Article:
5 facts about same-sex marriage
There has been a dramatic shift in recent years in Americans’ attitudes about gay marriage, with support rising to 57% in May 2015.
Half of unmarried LGBT Americans say they would like to wed
Public support for same-sex marriage has surged: 57% of Americans favor allowing gays and lesbians to marry legally, up from 36% in 2005 and 27% in 1996.
Same-sex marriage makes some legal gains in Latin America
While laws allowing same-sex marriage have become more common in European countries and in U.S. states, gay marriage advocates also have gained ground in some parts of Latin America. Most recently, the Mexican Supreme Court issued a ruling making it much easier for gay and lesbian couples to wed.
How many same-sex married couples in the U.S.? Maybe 170,000
A new research paper suggests that the number of married same-sex couples in the United States in 2013 may have been much lower than the Census Bureau’s initial estimate for that year.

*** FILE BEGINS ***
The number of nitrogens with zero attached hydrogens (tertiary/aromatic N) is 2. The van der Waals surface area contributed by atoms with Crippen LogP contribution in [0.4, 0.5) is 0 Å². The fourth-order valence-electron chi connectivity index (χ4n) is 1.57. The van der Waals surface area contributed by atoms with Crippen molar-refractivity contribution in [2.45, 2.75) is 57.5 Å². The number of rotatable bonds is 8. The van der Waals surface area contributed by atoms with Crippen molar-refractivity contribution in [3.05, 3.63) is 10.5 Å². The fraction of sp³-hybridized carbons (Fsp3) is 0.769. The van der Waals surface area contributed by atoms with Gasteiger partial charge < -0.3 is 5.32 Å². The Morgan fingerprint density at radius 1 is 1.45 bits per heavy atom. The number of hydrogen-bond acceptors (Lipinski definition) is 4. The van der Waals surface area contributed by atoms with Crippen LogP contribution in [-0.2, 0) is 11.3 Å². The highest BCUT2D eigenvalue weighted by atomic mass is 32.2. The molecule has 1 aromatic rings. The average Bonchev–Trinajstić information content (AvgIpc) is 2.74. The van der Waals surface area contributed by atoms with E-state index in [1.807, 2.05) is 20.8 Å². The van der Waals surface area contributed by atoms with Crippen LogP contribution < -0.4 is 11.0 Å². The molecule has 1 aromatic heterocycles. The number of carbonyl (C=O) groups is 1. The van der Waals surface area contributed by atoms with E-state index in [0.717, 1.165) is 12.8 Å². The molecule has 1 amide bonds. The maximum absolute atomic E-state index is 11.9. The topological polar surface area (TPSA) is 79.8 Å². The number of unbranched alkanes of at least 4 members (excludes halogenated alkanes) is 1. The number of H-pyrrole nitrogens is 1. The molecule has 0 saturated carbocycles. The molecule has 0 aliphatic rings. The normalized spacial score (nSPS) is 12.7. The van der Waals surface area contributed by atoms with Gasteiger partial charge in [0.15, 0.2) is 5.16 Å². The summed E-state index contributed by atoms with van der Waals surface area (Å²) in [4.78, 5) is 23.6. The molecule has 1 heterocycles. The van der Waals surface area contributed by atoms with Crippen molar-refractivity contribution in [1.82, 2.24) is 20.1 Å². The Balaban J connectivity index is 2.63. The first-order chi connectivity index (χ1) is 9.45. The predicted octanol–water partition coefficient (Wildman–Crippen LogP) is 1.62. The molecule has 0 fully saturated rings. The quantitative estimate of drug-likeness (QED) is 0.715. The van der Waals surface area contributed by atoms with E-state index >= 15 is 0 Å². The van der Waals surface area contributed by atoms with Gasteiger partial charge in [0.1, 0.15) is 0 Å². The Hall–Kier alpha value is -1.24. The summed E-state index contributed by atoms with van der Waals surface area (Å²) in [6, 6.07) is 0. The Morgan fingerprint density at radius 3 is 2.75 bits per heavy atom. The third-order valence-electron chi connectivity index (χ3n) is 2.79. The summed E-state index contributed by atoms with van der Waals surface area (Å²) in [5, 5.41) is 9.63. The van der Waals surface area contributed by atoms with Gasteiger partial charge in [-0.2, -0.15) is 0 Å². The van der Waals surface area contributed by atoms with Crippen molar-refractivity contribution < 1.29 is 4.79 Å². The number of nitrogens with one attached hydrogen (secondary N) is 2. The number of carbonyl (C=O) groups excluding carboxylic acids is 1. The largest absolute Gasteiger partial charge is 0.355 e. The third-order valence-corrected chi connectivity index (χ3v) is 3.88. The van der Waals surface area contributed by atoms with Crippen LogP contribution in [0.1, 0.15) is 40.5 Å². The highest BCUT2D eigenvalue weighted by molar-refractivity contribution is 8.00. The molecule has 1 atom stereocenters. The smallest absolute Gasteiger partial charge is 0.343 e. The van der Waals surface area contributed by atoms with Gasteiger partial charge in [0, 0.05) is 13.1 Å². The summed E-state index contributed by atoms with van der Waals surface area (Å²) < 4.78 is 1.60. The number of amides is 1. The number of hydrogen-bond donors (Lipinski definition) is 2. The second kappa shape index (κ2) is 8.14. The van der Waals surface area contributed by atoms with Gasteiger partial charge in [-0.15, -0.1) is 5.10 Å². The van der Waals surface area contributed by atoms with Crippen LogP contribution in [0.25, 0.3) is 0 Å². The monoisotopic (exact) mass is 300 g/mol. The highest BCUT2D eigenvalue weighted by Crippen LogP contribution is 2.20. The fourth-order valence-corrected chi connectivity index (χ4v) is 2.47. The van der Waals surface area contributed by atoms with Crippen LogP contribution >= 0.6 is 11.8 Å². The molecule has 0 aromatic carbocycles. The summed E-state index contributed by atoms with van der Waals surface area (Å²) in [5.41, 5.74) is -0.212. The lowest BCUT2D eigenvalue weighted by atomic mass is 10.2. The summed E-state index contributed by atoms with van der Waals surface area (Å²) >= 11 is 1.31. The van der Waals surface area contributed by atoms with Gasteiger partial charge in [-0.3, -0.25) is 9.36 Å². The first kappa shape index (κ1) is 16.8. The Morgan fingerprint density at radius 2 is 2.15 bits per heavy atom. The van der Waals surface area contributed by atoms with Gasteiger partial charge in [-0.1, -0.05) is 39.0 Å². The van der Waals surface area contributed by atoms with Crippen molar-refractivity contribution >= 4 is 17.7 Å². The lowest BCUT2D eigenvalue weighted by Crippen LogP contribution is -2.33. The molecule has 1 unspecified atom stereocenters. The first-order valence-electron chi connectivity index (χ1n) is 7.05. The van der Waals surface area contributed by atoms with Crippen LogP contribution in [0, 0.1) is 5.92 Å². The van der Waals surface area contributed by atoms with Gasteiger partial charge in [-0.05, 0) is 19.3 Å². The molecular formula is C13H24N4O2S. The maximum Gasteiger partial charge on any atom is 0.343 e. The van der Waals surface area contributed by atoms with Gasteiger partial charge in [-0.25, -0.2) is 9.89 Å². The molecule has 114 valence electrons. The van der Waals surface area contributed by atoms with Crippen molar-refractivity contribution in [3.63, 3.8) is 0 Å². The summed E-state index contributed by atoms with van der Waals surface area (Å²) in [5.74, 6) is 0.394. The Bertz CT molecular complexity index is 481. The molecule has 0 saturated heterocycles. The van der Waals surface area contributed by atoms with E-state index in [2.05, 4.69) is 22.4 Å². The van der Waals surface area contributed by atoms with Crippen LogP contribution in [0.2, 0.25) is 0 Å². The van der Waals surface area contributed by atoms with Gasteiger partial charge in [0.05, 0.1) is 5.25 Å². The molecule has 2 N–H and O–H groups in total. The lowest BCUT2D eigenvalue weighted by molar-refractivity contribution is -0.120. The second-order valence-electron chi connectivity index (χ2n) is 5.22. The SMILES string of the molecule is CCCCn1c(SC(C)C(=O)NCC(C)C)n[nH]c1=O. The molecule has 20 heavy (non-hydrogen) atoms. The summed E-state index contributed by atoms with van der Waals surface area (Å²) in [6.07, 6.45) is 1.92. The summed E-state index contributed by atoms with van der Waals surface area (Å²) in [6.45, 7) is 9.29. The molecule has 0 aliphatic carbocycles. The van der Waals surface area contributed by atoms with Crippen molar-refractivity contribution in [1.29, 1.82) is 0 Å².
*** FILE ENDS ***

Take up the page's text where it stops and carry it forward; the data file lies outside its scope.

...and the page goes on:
Multiracial in America
Multiracial Americans are at the cutting edge of social and demographic change in the U.S.—young, proud, tolerant and growing at a rate three times as fast as the population as a whole.
Where Europe stands on gay marriage and civil unions
Ireland is the 14th European nation to change its laws to allow gay and lesbian couples to wed.
Record Support for Same-Sex Marriage
Public support for allowing gays and lesbians to marry legally continues its rapid rise: A 57% majority of Americans now favor allowing same-sex marriage, up from 42% just five years ago.
5 facts about the death penalty
Although there have been fewer executions in recent years than there were in the 1990s, 31 states still have the death penalty on their books, as does the federal government.
Lesbian, gay and bisexual Americans differ from general public in their religious affiliations
A majority of LGB adults are religiously affiliated, but they are much less likely to be Christian than the general public and are more drawn to smaller, non-Christian denominations.
Methods can matter: Where Web surveys produce different results than phone interviews
A Pew Research Center experiment found several key areas where Web surveys produced different results than those conducted by phone.